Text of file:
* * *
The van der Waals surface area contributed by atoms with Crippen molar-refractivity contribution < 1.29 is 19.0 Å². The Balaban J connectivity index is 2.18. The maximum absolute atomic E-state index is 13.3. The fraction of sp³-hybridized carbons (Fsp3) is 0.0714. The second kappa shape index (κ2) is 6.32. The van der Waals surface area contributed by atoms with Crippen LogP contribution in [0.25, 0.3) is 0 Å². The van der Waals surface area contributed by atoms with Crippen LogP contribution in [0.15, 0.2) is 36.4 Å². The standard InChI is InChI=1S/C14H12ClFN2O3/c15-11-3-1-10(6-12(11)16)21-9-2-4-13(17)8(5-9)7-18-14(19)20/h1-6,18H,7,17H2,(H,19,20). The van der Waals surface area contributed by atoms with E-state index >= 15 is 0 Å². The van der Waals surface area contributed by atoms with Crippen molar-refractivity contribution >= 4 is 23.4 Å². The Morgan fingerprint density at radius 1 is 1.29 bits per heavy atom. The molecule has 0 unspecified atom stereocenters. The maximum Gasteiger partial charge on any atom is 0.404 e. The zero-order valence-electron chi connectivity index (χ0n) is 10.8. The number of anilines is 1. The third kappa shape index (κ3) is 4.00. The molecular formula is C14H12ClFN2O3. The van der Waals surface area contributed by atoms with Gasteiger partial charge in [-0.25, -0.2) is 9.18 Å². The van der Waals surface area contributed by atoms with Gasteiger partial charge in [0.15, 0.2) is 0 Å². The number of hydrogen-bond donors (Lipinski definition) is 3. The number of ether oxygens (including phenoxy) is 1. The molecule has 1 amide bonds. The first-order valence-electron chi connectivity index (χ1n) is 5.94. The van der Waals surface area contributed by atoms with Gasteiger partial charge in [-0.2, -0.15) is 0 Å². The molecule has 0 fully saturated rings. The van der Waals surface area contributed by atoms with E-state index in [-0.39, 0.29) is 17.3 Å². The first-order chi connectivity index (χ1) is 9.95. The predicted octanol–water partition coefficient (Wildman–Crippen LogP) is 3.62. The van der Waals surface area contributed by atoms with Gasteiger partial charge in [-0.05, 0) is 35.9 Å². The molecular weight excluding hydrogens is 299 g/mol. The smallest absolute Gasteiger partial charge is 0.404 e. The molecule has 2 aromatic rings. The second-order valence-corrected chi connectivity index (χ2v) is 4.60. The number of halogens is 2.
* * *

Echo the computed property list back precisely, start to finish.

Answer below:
The van der Waals surface area contributed by atoms with Crippen molar-refractivity contribution < 1.29 is 19.0 Å². The Balaban J connectivity index is 2.18. The maximum absolute atomic E-state index is 13.3. The fraction of sp³-hybridized carbons (Fsp3) is 0.0714. The second kappa shape index (κ2) is 6.32. The van der Waals surface area contributed by atoms with Crippen LogP contribution in [0.25, 0.3) is 0 Å². The van der Waals surface area contributed by atoms with Crippen LogP contribution in [0.15, 0.2) is 36.4 Å². The standard InChI is InChI=1S/C14H12ClFN2O3/c15-11-3-1-10(6-12(11)16)21-9-2-4-13(17)8(5-9)7-18-14(19)20/h1-6,18H,7,17H2,(H,19,20). The van der Waals surface area contributed by atoms with E-state index >= 15 is 0 Å². The van der Waals surface area contributed by atoms with Crippen molar-refractivity contribution >= 4 is 23.4 Å². The Morgan fingerprint density at radius 1 is 1.29 bits per heavy atom. The molecule has 0 unspecified atom stereocenters. The maximum Gasteiger partial charge on any atom is 0.404 e. The zero-order valence-electron chi connectivity index (χ0n) is 10.8. The number of anilines is 1. The third kappa shape index (κ3) is 4.00. The molecular formula is C14H12ClFN2O3. The van der Waals surface area contributed by atoms with Gasteiger partial charge in [-0.25, -0.2) is 9.18 Å². The van der Waals surface area contributed by atoms with Gasteiger partial charge in [0.15, 0.2) is 0 Å². The number of hydrogen-bond donors (Lipinski definition) is 3. The number of ether oxygens (including phenoxy) is 1. The molecule has 1 amide bonds. The first-order valence-electron chi connectivity index (χ1n) is 5.94. The van der Waals surface area contributed by atoms with Gasteiger partial charge in [-0.2, -0.15) is 0 Å². The molecule has 0 fully saturated rings. The van der Waals surface area contributed by atoms with E-state index in [-0.39, 0.29) is 17.3 Å². The first-order chi connectivity index (χ1) is 9.95. The predicted octanol–water partition coefficient (Wildman–Crippen LogP) is 3.62. The van der Waals surface area contributed by atoms with Gasteiger partial charge in [-0.05, 0) is 35.9 Å². The molecular weight excluding hydrogens is 299 g/mol. The smallest absolute Gasteiger partial charge is 0.404 e. The molecule has 2 aromatic rings. The second-order valence-corrected chi connectivity index (χ2v) is 4.60. The number of halogens is 2.